Jackaby by William Ritter

William Ritter’s Jackaby (2014) is a pleasant young adult mystery with a smart girl main character and a title character who is the Sherlock Holmes of the paranormal.

It’s 1892 in New England, and Abigail Rook has just stepped off a freighter onto the waterfront of New Fiddleham. Abigail is British, the daughter of a socialite mother and a globe-trotting paleontologist father. Raised to be a lacy, docile, obedient girl, Abigail kicked over the traces and went to Europe on a “dinosaur dig” of her own. The funds ran out, and now she is stuck in New England.

Her first night in the new town, Abigail encounters a young man who can describe just where she’s been in Europe. He says he is doing it from observation, but what he claims to be observing are the supernatural creatures who tagged along with Abigail, unbeknownst to her. She writes him ... Read More

Roche Limit (Volume 1): Anomalous by Michael Mordeci and Vic Malhotra

Roche Limit (Volume 1): Anomalous by Michael Mordeci and Vic Malhotra

Roche Limit (Volume 1): Anomalous is an excellent science fiction comic book and the first of a projected three volumes, though this first volume really does stand alone as a fully completed storyline: There is no cliffhanger, though future volumes will apparently take us back to the world of Roche Limit. The second volume is already available in trade, and the first issue of the third story arc has already been published. The story takes place in the future in a small colony on a small planet. The colony has been around for about twenty years, and there is already an extreme divide between the wealthy and the working laborers. In addition, tho... Read More

The Illusionists: An intriguing premise lacks magic

The Illusionists by Rosie Thomas

There is something rather bold about naming your Victorian protagonist Devil, and that sets the tone for the premise of Rosie Thomas’s novel, The Illusionists. Add to the mix a bad-tempered dwarf called Carlo Bonomi, a Swiss inventor named Heinrich who becomes obsessed with his creations of automata — mechanical women with rubber skin — and you’ve got yourself the beginnings of quite a tale. But The Illusionists falls short of the magic it promises and readers may struggle to sit through Devil’s performance.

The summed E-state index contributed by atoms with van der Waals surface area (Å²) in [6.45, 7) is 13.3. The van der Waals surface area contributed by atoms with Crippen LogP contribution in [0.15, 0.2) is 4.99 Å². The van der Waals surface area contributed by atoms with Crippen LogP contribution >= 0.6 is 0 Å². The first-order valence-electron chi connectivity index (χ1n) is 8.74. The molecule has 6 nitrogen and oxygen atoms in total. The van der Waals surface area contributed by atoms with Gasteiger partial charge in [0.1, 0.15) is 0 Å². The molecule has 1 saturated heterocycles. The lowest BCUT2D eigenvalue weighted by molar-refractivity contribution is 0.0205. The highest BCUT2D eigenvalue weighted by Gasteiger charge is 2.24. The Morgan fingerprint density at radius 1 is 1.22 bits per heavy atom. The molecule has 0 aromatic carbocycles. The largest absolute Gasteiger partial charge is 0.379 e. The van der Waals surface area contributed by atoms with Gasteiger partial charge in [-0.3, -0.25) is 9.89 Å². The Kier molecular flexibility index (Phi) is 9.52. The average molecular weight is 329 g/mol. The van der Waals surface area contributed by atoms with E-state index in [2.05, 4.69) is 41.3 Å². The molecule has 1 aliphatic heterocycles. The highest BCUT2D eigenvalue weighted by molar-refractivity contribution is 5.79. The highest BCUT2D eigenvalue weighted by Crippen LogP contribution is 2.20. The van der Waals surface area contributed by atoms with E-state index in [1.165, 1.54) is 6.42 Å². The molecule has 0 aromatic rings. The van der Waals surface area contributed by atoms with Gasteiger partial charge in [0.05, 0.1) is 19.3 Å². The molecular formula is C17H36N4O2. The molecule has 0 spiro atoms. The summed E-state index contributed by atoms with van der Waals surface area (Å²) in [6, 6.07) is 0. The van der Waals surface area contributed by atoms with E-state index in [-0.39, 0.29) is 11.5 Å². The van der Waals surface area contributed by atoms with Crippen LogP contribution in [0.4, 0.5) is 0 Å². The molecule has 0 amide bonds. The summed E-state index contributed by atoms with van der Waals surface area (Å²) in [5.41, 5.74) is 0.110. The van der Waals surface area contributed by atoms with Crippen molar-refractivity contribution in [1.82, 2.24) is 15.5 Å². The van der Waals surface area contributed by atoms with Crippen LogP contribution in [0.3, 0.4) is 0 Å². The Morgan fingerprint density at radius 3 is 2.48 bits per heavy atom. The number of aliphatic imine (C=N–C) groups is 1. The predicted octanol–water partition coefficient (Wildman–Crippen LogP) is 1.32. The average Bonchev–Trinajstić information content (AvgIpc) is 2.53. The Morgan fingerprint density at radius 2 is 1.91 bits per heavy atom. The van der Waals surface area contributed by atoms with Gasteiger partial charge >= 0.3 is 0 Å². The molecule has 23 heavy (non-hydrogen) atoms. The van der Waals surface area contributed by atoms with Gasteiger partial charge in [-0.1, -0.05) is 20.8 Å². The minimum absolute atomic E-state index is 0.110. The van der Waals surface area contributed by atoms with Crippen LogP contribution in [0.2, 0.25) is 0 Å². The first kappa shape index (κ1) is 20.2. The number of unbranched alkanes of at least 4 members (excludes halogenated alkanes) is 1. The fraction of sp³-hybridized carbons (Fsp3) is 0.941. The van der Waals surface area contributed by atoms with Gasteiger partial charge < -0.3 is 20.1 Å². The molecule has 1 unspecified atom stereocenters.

We first meet Devil roaming the streets in want of a drink and a job. Instead, he finds a dwarf, dressed as a child and picking pockets with more skill than Devil has ever seen. The dwarf is Carlo Bonomi, a fellow illusionist and showman. Devil persuades Carlo to embark on a gory double-act with him, and the pair are... Read More

Black Dog: Not just a bow-wow — a big wow

Black Dog by Caitlin Kittredge

Wow. Please fasten your seat belts and do not attempt to stand up until the book has come to a full and complete stop, because you are about to embark on the fast-paced, twisty-curvy, snarky-poignant thrill ride of Caitlin Kittredge’s Black Dog, Book One in THE HELLHOUND CHRONICLES.

Ava is a hellhound, indentured to a reaper, a demon who makes deals for people’s souls. When the time is right, Gary (yes, her reaper’s name is Gary) sends Ava to collect. While she can do this in human form, Ava can change to a hellish canine if necessary — and often does.

Ava is little more than a slave, and in the rigid hierarchy of hell, hellhounds are near the bottom. When a human necromancer persuades her to steal Gary’s Scythe, Ava reluctantly seizes a cha... Read More

Red Rising: An engaging debut

Red Rising by Pierce Brown

In Pierce Brown’s debut novel, Red Rising, humanity lives in a strictly hierarchical society, with the various castes marked by colors: Golds at the top, Reds at the bottom, Pinks for pleasure, Yellows for bureaucrats, etc. Darrow, a young Red, who mines beneath the surface of Mars for Helium-3, has always accepted the hierarchy as it has been drummed into him, until events cause him to see things differently. Eventually, he is set on a path whereby he will seek to undermine the Golds’ power and spark a revolution of Reds. If, that is, he can stay true to himself and his mission even as he infiltrates the Gold society. Because of the many twists in the novel, that pretty much all I’m going to say about plot.

Usually I like to start with the positives of a novel. But despite the fact that I’m pretty sure Red Rising will end up in... Read More

Mr. Mercedes: King crafts a superbly natural crime thriller

Mr. Mercedes by Stephen King

Stephen King stays away from the supernatural and explores a more Earth-bound and human-centric kind of horror in Mr. Mercedes, the first in a trilogy, which will conclude with the spring 2016 release of End of Watch. The story hits upon a type of tragedy that’s made real-world headlines in the last few years: an out of control car (naturally, a Mercedes) mows down pedestrians standing in a group, caught by surprise, and without any chance of escape. While many of these real-life incidents appear accidental, the deaths in King’s story are quite intentional and murderous.

A year after the crime, the lead Detective on the case, Bill Hodges, has retired without capturing the notorious Mr. Mercedes. Hodges receives a letter, supposedly from the killer, taunting hi... Read More